Seems June will be a busy month in her family, and there will be a family get-together at Lotus Lake on June 8. Her granddaughter Chelsea Allen (a ninth-generation descendant of Aaron Martin Sr.) is getting married there that day. Allen is the daughter of Rob and Beth Allen of Berlin and works as the athletic trainer at Spaulding High School.
“Lots going on,” says Watson, who asks us to ask those planning to attend the reunion to note that it will be held a week later than she initially announced.
If you have any questions just give her a call at 802-433-5565.
BARRE — The folks at the Vermont Granite Museum are looking to put the “school” back into their Stone Arts School, and they’re starting with a six-week course to be taught by local sculptor Ryan Mays.
Participants will get the chance to create clay models and cast them in plaster as part of the course that will be held at the museum on Thursdays from 9 to 10:30 a.m. from March 21 through April 25.
Scott McLaughlin, executive director of the museum, says the course is open to people of all abilities and the $300 cost covers everything from the clay and molding materials to the plaster.
Space is limited, and pre-registration is required by calling 476-4605 or emailing firstname.lastname@example.org.
“The hope is that we’ll be able to continue offering a number of classes this year,” McLaughlin says, noting tentative plans to work with marble and granite are in the works, but nothing has yet been scheduled.
“The hope is to have classes going on while museum is open so the public can see people working,” McLaughlin says.
The first course will end just before the start of the museum’s May-to-October season.
BARRE – The Barre Area Veterans Council is hoping to purchase 100 new American flags for downtown Barre before this year’s Memorial Day parade goes marching down North Main Street.
Perhaps we can help.
If you’d like to contribute to the cause, requested donations are $25 and can be made in memory of family members or friends who served, a particular branch of the armed services, or veterans in general.
Don’t overthink it. If you’ve got $25 to spare and simply like the look of a street lined with crisp new flags fluttering in the wind, the veterans council will put your money to good use and acknowledge your donation at the Memorial Day ceremony.
Though most of the money will be spent on flags, there are a few poles that need replacing and others that need repair.
Donations can be made at the American Legion Post #10, the VFW Post #790 and the Barre Elks Lodge. The deadline for donations in May 1.
If you’ve got any questions, call Chuck Barney at (802) 522-5639.
Back to school
BARRE — Freddie LaPan makes his living in one of Barre’s old neighborhood schools, but the martial arts master is now volunteering Monday mornings at Barre City Elementary and Middle School.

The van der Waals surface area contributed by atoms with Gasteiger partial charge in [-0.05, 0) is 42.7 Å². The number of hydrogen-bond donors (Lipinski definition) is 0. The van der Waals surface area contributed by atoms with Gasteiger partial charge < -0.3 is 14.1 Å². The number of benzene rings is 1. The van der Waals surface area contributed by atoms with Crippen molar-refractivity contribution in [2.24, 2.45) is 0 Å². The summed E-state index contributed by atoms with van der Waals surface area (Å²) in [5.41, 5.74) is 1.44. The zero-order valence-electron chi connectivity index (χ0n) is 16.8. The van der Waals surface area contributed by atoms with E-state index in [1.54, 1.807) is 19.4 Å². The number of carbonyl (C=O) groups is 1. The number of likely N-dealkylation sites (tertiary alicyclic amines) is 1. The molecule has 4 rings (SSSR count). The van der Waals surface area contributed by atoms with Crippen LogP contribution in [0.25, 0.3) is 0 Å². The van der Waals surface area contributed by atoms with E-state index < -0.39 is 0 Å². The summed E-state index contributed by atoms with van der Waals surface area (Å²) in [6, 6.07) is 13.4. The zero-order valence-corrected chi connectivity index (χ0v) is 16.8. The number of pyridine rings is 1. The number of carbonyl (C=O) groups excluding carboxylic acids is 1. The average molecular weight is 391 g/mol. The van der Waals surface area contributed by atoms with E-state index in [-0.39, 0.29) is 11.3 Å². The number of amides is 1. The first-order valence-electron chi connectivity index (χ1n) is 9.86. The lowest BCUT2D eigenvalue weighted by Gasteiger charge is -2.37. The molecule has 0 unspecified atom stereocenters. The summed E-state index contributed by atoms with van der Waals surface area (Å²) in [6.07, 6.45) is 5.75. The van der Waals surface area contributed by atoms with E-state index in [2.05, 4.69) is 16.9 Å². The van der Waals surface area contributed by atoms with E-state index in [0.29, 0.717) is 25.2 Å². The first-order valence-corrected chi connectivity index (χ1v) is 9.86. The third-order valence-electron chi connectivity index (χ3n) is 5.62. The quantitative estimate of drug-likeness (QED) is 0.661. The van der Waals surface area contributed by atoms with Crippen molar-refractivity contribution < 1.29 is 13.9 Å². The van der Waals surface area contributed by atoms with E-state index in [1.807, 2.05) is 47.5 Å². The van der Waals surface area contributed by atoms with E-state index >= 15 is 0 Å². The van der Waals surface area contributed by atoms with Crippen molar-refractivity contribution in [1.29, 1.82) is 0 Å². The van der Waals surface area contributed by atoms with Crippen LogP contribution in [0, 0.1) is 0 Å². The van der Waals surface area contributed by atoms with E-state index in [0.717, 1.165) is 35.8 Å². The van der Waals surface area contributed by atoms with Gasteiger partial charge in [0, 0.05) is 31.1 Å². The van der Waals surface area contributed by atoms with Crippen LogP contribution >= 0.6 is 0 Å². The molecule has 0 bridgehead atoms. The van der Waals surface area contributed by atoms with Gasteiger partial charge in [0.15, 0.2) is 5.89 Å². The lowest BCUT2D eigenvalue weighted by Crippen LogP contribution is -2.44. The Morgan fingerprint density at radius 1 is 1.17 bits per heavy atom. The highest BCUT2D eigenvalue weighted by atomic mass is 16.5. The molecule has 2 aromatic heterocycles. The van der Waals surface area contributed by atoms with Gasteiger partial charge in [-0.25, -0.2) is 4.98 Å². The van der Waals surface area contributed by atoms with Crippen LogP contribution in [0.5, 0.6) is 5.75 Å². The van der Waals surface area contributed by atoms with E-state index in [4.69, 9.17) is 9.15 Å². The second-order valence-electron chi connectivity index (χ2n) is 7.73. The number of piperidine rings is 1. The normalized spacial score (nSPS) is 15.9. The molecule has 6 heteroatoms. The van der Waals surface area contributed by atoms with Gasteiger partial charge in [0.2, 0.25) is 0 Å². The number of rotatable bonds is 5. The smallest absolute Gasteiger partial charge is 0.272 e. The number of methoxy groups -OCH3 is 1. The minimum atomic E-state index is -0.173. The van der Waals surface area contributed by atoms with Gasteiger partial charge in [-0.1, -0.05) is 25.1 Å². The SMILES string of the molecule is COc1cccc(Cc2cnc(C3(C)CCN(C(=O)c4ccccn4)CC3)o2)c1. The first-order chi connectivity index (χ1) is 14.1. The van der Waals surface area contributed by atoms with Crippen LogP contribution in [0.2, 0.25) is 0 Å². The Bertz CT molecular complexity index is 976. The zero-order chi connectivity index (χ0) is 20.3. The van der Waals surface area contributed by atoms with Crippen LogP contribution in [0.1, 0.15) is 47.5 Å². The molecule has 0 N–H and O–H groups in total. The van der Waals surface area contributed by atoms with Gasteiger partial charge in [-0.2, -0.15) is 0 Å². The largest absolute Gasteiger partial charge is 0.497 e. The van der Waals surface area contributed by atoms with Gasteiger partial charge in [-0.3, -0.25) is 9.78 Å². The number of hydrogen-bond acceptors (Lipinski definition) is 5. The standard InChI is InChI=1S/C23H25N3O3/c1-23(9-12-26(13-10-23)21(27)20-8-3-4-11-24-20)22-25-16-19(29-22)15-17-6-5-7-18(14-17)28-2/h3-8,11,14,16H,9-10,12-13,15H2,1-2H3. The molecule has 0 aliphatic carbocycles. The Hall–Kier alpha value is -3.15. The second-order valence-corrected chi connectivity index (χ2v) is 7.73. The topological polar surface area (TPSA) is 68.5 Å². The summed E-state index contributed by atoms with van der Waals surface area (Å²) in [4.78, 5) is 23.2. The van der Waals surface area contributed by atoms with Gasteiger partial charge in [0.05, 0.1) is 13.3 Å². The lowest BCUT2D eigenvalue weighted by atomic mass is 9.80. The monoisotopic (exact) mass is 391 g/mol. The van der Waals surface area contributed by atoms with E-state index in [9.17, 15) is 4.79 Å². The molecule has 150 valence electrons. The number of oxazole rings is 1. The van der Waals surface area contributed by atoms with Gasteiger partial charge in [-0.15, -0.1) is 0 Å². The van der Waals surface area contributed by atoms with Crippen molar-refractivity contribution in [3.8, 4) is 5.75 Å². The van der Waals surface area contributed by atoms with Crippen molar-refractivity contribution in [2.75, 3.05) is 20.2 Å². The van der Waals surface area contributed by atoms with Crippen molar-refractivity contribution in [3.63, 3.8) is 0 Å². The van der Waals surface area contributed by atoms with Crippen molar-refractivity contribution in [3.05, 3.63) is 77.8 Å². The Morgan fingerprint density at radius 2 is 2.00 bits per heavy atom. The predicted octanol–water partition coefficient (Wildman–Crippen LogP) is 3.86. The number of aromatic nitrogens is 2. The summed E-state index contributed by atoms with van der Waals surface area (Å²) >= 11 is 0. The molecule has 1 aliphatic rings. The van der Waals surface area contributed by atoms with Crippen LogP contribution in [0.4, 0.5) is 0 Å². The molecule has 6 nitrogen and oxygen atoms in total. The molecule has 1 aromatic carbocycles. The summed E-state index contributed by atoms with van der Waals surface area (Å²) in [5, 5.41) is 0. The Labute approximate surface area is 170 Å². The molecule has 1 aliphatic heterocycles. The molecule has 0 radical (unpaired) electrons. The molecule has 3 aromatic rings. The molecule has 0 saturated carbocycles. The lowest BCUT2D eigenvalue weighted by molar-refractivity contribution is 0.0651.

LaPan (“Master Freddie”) is holding a 7:30 session with fifth-graders, and is meeting with younger students (in kindergarten through second grade) at 9 a.m.
We’re told this week’s first session was well-received by students who are learning about self-regulation and discipline from a man who knows a whole lot about both.
MONTPELIER — Thanks to a helping hand from Northfield Savings Bank, the Community College of Vermont is expanding a program that brings middle school students a taste of college each year.
They call it “Access Days” because it brings middle school students to CCV centers around the state for mock classes, student panels and other activities.
Later this month students from Hunt Middle School will spend three days at CCV-Winooski, and on May 3, students from Barre City Elementary and Middle School will go to CCV-Montpelier.
CCV has hosted Access Days since 2013 to increase the college-going rate of Vermont’s high school graduates, and Cheryl LaFrance, senior vice president and chief operating officer at Northfield Savings Bank, said the financial institution was happy to help with a program that served 1,300 students last year.
“Connecting younger students to the path of possibilities for a college education is so important—Access Days are that connection,” LaFrance said, adding, “Northfield Savings Bank is pleased to partner with CCV and support area middle school students so they are able to explore those possibilities.”
CCV President Joyce Judy said the bank’s support was welcome.
“CCV’s post-secondary initiatives are designed to introduce Vermont’s middle and high school students to their education and career choices, and that introduction begins with Access Days,” she said.